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"IDK, my BFF Jill?"
Boys average 30 texts per day and skip punctuation

Mobile phone use in teens is currently at a very high rate and most of those teen users spend more time texting than they spend talking on their devices.

Unfortunately, texting has become such an integrated part of the life for teens and older drivers that texting while driving is something that many do without even thinking about it. According to some reports, people who are texting and driving are six times more likely to be in an accident.

new study by the Pew Internet and American Life Project has looked for insights into teen culture and specifically the prevalence of texting.

According to the study, texting among the teen population in the U.S. has grown dramatically since 2008. Texting has now surpassed phone calls, IM, and social networking for communication between teens. The study found that a full 3/4 of teens from 12 to 17 own cell phones today and that girls in the group typically send 80 texts per day and boys typically send 30 texts per day.

Study researcher Amanda Lenhart said, "Texting is now the central hub of communication in the lives of teens today, and it has really skyrocketed in the last 18 months." She continued saying, "We've kind of hit a tipping point where now teens expect other teens to respond to text messaging and to be available. There is definitely an element of text messaging that fits so seamlessly into their lives."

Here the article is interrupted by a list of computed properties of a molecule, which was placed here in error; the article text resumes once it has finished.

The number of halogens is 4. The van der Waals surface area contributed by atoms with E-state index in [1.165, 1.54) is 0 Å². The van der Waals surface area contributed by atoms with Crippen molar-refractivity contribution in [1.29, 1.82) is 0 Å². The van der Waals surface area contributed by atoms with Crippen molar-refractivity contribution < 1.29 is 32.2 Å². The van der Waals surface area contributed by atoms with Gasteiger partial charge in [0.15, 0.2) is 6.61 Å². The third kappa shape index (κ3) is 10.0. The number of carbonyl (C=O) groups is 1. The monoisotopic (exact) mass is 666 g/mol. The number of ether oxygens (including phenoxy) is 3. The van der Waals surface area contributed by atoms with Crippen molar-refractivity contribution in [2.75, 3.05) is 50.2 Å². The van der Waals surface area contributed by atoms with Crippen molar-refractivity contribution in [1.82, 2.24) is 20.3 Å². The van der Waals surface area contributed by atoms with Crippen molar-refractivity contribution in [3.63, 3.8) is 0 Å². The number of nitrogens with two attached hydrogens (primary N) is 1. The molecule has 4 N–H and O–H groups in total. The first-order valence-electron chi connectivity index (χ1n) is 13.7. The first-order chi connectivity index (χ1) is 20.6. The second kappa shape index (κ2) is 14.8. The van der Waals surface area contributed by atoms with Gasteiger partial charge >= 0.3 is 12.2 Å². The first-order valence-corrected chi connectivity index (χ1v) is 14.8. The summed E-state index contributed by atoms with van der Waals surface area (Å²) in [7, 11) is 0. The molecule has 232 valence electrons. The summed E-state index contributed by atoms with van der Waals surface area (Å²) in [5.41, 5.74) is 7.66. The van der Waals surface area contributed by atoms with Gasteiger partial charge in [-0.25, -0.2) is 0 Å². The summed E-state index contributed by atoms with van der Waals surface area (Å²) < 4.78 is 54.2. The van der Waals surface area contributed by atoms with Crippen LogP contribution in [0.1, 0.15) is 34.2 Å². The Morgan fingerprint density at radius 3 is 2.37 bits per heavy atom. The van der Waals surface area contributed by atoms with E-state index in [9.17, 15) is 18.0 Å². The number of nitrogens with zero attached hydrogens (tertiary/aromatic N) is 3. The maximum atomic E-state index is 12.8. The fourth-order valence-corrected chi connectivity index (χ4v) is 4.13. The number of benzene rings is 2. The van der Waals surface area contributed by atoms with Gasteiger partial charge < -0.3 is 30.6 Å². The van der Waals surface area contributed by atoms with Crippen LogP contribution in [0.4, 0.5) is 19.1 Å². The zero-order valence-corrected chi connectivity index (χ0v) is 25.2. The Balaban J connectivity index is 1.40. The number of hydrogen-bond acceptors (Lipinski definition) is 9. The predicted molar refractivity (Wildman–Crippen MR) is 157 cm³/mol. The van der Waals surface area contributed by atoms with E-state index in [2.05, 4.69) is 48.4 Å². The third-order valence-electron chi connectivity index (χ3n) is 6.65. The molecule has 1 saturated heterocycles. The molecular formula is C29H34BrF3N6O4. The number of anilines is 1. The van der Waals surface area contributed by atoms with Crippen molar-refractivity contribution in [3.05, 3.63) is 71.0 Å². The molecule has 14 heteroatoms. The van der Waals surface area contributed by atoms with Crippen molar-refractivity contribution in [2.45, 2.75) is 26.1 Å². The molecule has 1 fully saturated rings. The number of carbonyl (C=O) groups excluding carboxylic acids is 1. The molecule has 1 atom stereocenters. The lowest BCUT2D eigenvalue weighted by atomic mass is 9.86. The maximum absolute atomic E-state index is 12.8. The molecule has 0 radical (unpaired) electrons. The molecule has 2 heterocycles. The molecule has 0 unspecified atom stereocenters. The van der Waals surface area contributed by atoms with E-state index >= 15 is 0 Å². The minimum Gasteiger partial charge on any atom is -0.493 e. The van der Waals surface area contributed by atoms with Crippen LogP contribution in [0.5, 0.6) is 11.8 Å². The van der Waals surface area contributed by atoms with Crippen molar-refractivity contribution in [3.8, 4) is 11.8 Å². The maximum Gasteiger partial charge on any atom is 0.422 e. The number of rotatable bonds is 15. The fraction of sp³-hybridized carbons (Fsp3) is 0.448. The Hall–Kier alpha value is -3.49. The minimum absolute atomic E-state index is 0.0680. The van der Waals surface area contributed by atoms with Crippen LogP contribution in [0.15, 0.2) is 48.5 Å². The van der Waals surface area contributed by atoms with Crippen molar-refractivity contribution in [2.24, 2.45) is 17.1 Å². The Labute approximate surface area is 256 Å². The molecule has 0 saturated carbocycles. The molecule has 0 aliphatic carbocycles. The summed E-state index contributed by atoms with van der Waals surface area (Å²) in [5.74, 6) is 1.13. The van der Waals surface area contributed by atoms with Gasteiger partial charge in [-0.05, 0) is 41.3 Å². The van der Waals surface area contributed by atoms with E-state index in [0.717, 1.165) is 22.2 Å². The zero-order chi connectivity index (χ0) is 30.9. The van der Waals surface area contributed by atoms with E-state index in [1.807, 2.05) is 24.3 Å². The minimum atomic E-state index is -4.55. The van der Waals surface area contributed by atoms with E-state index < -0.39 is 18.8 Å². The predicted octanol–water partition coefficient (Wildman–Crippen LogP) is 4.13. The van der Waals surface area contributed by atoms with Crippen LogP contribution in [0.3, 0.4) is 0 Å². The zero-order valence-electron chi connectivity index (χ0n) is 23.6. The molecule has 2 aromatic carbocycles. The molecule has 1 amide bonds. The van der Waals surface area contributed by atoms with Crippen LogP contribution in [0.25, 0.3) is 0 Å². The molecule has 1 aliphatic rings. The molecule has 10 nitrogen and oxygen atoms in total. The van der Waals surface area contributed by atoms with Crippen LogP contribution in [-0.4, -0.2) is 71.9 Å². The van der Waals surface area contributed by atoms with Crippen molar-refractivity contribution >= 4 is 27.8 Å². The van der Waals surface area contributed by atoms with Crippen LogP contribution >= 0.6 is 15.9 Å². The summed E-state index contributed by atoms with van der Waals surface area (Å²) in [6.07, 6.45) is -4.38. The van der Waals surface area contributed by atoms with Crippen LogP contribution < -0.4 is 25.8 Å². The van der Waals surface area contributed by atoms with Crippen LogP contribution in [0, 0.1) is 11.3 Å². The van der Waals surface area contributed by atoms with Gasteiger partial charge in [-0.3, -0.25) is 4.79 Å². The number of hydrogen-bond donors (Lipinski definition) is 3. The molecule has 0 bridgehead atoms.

One key reason for the rise in texting among teens is that teens general expect each other to be reachable and to respond to text messages no matter if they are in class or under close watch of parents. One key finding of the study showed that 87% of teen cell phone owners sleep with or next to their phones so they can answer text messages during the night.

The study also found that girls use punctuation in texts and boys tend to forgo punctuation. Study author Scott Campbell said, "If a girl puts a period at the end of a text message (to another girl) then it comes across as she's mad." Lenhart added, "They have these practices because they've learned that texts can lead to misunderstandings. It's a deliberate thing and it's also part of a culture that's interested in differentiating itself from adult culture." 

While there are bans on texting and driving in many parts of the country for drivers of all ages, many teens are simply ignoring these bans and the evidence that shows texting and driving leads to more accidents. Police say that enforcing texting and driving bans is difficult because texting is hard to spot.

Teens simply say that no one will listen to the bans. Steven Bloch from the Automobile Club said, "What I would say is that texting and cell phone devices have become such a component of life for teens and for young people that it's hard for them to differentiate between doing something normal and doing something wrong."





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RE: Texts are just more convenient
By xDrift0rx on 4/20/2010 9:30:12 AM , Rating: 3
this guy brings up the point of texting. convenience.

you dont have to worry about being rude while sitting in a meeting to send a text message, or have a conversation to keep you awake during class. not only that but they are alwasy available unlike instant messengers where you can sign off, go away etc.


RE: Texts are just more convenient
By Smilin on 4/20/2010 1:22:47 PM , Rating: 1